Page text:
The University of South Dakota men’s basketball team was beginning its preparations for tonight’s game at the Dome against Oakland on Tuesday night. I was down there getting interviews in the afternoon and decided to hang out for a while along press row and watch the team practice.
This is the sort of thing that keeps sportswriters sharp for game days—we try to recreate game conditions when we’re typing out recorded interviews.
OK, so roll back to the week before — I was sitting in the same spot about three hours prior to the USD women’s game with NDSU finishing a story that would go in that Sunday’s paper regarding football recruiting footprints. Adam Thoseby, a 6-5 Australian who transferred from Utah State, was working out that afternoon on the court, putting himself through various drills that combined dribbling through chairs with shooting. He was at it for some time. There was an impressive array of dunks, as well as outside shooting drills where he rarely missed.
You have to remember that most college basketball players look like world-killers when they’re just shooting around. Even guys who don’t shoot from the outside in games can make 3’s at a pretty high rate when there is no defense. Likewise, a lot of guys who wouldn’t dunk in a game can take a run at the basket and get the ball over the rim.
I’ve seen Thoseby practice before and I’ve heard the coaches talk about what he’s going to add to the program when he’s eligible next year, but I didn’t have a real impression of his skills until Tuesday. The Coyotes were involved in an intense half-court scrimmage that was set up to prepare the starters for Oakland, and in particular, Travis Bader, a 6-5 sharp shooter who is averaging 22 points a game.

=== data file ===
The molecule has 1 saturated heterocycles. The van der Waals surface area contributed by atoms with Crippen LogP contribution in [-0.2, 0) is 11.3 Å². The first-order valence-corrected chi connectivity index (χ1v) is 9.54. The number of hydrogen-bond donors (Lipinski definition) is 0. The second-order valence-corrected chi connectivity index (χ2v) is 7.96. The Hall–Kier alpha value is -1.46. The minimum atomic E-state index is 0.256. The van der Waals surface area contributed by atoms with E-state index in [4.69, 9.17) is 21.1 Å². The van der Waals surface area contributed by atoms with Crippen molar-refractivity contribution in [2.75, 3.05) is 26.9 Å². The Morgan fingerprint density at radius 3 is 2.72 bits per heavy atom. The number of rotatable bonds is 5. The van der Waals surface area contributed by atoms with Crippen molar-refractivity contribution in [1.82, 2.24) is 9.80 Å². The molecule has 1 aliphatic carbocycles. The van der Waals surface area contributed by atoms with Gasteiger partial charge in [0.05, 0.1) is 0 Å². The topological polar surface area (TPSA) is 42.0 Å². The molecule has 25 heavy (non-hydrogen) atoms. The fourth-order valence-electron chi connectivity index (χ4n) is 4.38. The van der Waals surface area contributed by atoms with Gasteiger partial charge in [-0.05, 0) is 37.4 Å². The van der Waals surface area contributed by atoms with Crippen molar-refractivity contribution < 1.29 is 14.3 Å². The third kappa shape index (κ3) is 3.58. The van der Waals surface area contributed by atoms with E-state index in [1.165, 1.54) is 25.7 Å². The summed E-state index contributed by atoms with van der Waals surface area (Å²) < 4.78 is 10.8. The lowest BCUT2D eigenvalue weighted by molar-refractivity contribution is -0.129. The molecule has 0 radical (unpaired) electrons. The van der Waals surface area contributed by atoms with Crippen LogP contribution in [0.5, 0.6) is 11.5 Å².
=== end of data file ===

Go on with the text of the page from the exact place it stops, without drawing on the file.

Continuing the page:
The scout offensive team included Thoseby, whose assignment was to behave as if he was Bader. This essentially meant shooting a 3-pointer whenever it was physically possible to do so, regardless of how well he was being covered.
And then the 3’s began to fall. On a few of the early ones, he had good looks at the basket, but as the defensive attention intensified, the difficulty increased. During one streak, he hit three in a row, then hit a well-defended fourth on a high-arching bomb from the corner that had a few of us courtside shaking our heads.
“He’s not acting like Bader, he is Bader,” Dave Boots said during a short break. The scout team was also occasionally attempting alley-oop plays to Thoseby. Those weren’t working but it was obvious that they’d worked at least once in a while in the past. The other thing that seemed obvious was that the starters acted as if getting lit up by this redshirt in practice was a fairly common occurrence.
This was not a casual pickup game going on out there — the coaches were constantly yelling instructions to the defense to maintain intensity while the scout offense looked for a shot. With Trey Norris, another gifted transfer who is sitting out this year, running the point, the scouts were giving the first unit all they could handle — and more than they could handle when Thoseby had the ball.